Union square

Petco will open a new location in Union Square

44 Union Square in Manhattan with Petco CEO Ron Couglin (Eden, Janine and Jim via Flickr, Petco)

UPDATE February 3, 2022, 6:44 p.m.: Off the leash at 860 Broadway, Petco pranced through Union Square for its next outlet.

The pet chain is leasing 30,000 square feet at 44 Union Square in Reading International, the former headquarters of Tammany Hall on the northeast corner of the park, the Commercial Observer reported. Petco will occupy three of the seven floors of the 73,000 square foot building which has been renovated in recent years to include a glass domed roof.

Sources said The real deal that Petco will vacate 860 Broadway, which is a block west, next year to move to 44 Union Square, where city records show second-floor use has shifted from office to retail business.

The precise terms of the lease are unclear. The Observer, however, reported that the asking rents were $450 per square foot on the ground floor of the building, $125 per square foot on the second floor and $100 per square foot on the lower level. Jeffrey Roseman of Newmark represented the owner, while Petco was represented by RIPCO.

“Signing this long-term lease with a retailer with strong credit is an important milestone for our development of 44 Union Square and a testament to New York City’s resilience and Union Square’s opportunity as a a key and vibrant location for tenants,” Margaret Cotter of Reading International said in a statement that did not identify the tenant.

“What’s out of the park has something to do with pets,” said Joseph Aquino, president of retail brokerage Jaacres, who was not involved in the transaction. “Everyone went to the rescue during the pandemic and adopted dogs and cats and now they need places like Petco.”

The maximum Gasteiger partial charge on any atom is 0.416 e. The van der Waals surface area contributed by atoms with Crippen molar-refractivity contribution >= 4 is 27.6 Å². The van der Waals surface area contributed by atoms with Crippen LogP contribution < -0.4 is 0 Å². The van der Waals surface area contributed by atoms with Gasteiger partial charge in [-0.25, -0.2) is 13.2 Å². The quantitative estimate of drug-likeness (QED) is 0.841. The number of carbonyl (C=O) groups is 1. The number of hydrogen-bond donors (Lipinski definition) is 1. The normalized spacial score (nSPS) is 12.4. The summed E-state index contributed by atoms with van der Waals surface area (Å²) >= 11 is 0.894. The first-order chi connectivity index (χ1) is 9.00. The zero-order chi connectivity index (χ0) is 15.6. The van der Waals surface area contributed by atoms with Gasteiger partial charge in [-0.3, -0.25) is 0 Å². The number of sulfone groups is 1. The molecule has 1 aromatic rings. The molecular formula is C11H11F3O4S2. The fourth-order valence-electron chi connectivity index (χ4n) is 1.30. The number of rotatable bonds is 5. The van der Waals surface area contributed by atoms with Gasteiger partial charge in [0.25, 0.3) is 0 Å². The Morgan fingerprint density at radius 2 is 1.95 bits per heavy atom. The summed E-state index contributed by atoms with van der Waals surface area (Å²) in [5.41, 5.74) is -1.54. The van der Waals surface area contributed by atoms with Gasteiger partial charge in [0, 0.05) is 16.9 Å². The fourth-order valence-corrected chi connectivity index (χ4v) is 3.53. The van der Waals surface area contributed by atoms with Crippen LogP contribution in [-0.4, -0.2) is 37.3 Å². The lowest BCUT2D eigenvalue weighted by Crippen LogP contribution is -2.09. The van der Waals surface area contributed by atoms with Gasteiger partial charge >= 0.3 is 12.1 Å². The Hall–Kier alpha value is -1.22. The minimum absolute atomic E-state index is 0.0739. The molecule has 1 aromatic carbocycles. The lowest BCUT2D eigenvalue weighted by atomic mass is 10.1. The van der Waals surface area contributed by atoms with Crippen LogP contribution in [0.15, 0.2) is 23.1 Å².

In 2017, Reading – the parent company of theater chain Reading Cinemas – secured $57.5 million in construction funding to redevelop the building, which had operated as a theater and performing arts center ever since. the 1980s, for offices and retail. Bank of Ozarks provided a $50 million loan, while Lionheart Strategic Management, a subsidiary of Fisher Brothers, provided $7.5 million in mezzanine financing to help expand the 23,000 square foot building.

Reading bought the property in 2001 for $7.7 million. It also owns the Orpheum and Minetta Lane theaters as well as Cinema 123 by Angelika on the Upper East Side.

The former home of the infamous Democratic Party machine, Tammany Hall has a fascinating history. It opened in 1929 and was the site of a speech by the then Governor. Franklin D. Roosevelt, who warned against corporate mergers putting too much money in the hands of elites.

In 1943, Tammany sold the headquarters to Local 91 of the International Ladies Garment Workers Union, which reopened it as Roosevelt Auditorium. In 1984 it became the Off-Broadway Roundabout Theater. A decade later it was renamed the Union Square Theatre.

The building was granted landmark status in 2013. Two years later, however, the New York Film Academy moved out, causing the theater to close.

Lois Weiss contributed to this story.

[CO] —Holden Walter-Warner